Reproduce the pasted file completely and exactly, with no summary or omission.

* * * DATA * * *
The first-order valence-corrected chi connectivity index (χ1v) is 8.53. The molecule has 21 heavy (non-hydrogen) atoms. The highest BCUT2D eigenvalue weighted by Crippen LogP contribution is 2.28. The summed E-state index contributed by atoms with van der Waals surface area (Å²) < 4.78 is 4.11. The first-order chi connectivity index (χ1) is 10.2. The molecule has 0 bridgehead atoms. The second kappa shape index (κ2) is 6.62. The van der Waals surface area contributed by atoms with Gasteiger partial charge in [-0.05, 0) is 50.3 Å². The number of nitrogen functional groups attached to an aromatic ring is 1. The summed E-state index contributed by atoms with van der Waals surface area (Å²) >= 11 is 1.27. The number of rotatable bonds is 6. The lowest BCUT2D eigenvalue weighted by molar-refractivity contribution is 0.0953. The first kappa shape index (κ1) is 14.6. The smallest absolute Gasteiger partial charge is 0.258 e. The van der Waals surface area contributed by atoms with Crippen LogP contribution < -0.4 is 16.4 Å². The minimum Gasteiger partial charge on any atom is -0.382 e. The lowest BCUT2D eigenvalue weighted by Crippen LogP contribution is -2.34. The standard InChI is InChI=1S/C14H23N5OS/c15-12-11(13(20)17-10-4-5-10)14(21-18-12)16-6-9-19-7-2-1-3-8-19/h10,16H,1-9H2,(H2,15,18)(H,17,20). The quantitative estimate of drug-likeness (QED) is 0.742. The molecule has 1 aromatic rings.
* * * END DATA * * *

The first-order valence-corrected chi connectivity index (χ1v) is 8.53. The molecule has 21 heavy (non-hydrogen) atoms. The highest BCUT2D eigenvalue weighted by Crippen LogP contribution is 2.28. The summed E-state index contributed by atoms with van der Waals surface area (Å²) < 4.78 is 4.11. The first-order chi connectivity index (χ1) is 10.2. The molecule has 0 bridgehead atoms. The second kappa shape index (κ2) is 6.62. The van der Waals surface area contributed by atoms with Gasteiger partial charge in [-0.05, 0) is 50.3 Å². The number of nitrogen functional groups attached to an aromatic ring is 1. The summed E-state index contributed by atoms with van der Waals surface area (Å²) >= 11 is 1.27. The number of rotatable bonds is 6. The lowest BCUT2D eigenvalue weighted by molar-refractivity contribution is 0.0953. The first kappa shape index (κ1) is 14.6. The smallest absolute Gasteiger partial charge is 0.258 e. The van der Waals surface area contributed by atoms with Crippen LogP contribution < -0.4 is 16.4 Å². The minimum Gasteiger partial charge on any atom is -0.382 e. The lowest BCUT2D eigenvalue weighted by Crippen LogP contribution is -2.34. The standard InChI is InChI=1S/C14H23N5OS/c15-12-11(13(20)17-10-4-5-10)14(21-18-12)16-6-9-19-7-2-1-3-8-19/h10,16H,1-9H2,(H2,15,18)(H,17,20). The quantitative estimate of drug-likeness (QED) is 0.742. The molecule has 1 aromatic rings.